Journalism will be the loser if libel damages remain a lottery
The unpredictability of defamation juries is hitting the news media hard at a time when we mustn't stop the press
Last week a Dublin jury awarded €225,000 to a truck driver who had been involved in a fatal collision in Waterford in 2005. On a dark October morning, Stephen Kelly had driven to the woods near Ashtown Cross, where he was due to pick up a load of timber. To make the final turn into the narrow laneway into the woods, he first swung his truck on to the wrong side of the road. For nearly half a minute, his vehicle was a steel roadblock across the whole width of the carriageway, and in that time a small car struck the side of the truck, and 27-year-old Graham Norris lost his life.
The death of Mr Norris was, as might be expected, a devastating event for his family. However, some 12 years later, a jury determined that there were damaging consequences for the truck driver too. In awarding €225,000 to Mr Kelly, they accepted that he deserved compensation for what the Sunday World had said about him. A double-page spread in the newspaper reported that the family claimed he had shown no sign of remorse for his role in Mr Norris's death, and suggested he gave misleading evidence in a criminal case where he was acquitted on a charge of dangerous driving causing death. Mr Kelly challenged these assertions, while the newspaper put forward evidence that its claims were true.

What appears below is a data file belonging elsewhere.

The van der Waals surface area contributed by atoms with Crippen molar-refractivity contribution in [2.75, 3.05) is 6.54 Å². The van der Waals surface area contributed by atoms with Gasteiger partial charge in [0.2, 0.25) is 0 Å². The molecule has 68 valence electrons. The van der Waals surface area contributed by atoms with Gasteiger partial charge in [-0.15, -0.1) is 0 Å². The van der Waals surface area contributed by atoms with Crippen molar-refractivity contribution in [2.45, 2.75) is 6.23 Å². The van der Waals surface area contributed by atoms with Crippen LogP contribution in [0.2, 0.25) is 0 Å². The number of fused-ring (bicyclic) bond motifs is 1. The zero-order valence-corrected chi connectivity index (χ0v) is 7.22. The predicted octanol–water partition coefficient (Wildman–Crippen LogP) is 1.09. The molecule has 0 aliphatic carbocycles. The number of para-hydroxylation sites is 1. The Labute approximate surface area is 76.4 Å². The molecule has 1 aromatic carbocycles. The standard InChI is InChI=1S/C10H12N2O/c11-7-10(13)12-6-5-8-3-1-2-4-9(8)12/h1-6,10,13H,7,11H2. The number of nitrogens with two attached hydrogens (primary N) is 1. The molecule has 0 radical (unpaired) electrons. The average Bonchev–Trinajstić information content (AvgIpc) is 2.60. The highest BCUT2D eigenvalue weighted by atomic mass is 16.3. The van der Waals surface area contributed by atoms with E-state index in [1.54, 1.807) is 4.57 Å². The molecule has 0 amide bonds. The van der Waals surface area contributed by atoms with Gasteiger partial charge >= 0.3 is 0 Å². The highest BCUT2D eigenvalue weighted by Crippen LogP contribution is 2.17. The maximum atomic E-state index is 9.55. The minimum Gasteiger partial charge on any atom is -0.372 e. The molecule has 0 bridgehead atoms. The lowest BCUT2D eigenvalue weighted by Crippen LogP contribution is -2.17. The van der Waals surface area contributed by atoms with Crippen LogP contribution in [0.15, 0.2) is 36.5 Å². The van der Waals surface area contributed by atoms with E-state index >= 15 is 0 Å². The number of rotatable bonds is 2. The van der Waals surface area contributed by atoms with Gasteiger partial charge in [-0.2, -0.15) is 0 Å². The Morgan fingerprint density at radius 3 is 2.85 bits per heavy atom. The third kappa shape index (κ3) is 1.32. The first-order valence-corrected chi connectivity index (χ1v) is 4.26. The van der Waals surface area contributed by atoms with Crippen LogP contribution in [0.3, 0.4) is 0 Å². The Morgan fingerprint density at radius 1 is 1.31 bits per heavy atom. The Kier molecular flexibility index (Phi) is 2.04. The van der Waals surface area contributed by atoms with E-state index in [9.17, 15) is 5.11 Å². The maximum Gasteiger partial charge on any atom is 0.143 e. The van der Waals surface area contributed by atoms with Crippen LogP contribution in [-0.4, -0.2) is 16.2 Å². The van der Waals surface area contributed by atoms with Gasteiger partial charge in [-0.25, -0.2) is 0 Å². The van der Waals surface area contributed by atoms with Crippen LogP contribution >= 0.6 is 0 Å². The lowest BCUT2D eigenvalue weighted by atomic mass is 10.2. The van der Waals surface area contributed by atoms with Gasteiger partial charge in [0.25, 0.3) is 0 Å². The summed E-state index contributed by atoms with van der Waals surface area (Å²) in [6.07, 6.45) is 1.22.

Undoubtedly the jury faced a difficult task, assessing the impact of the newspaper articles on Mr Kelly's life and reputation, against the tragic backdrop of the crash and the effect on the bereaved Norris family. What no one outside the jury room can know, however, is how the decision to find in favour of the truck driver led to a conclusion that the effect on him was worth €225,000. The case highlighted, once again, how unpredictable the libel law regime can be, when it comes to the crucial final part of the trial process. Even the most seasoned observers who believe they know which way a jury is leaning during a trial will have no idea what kind of figure might be awarded at the end.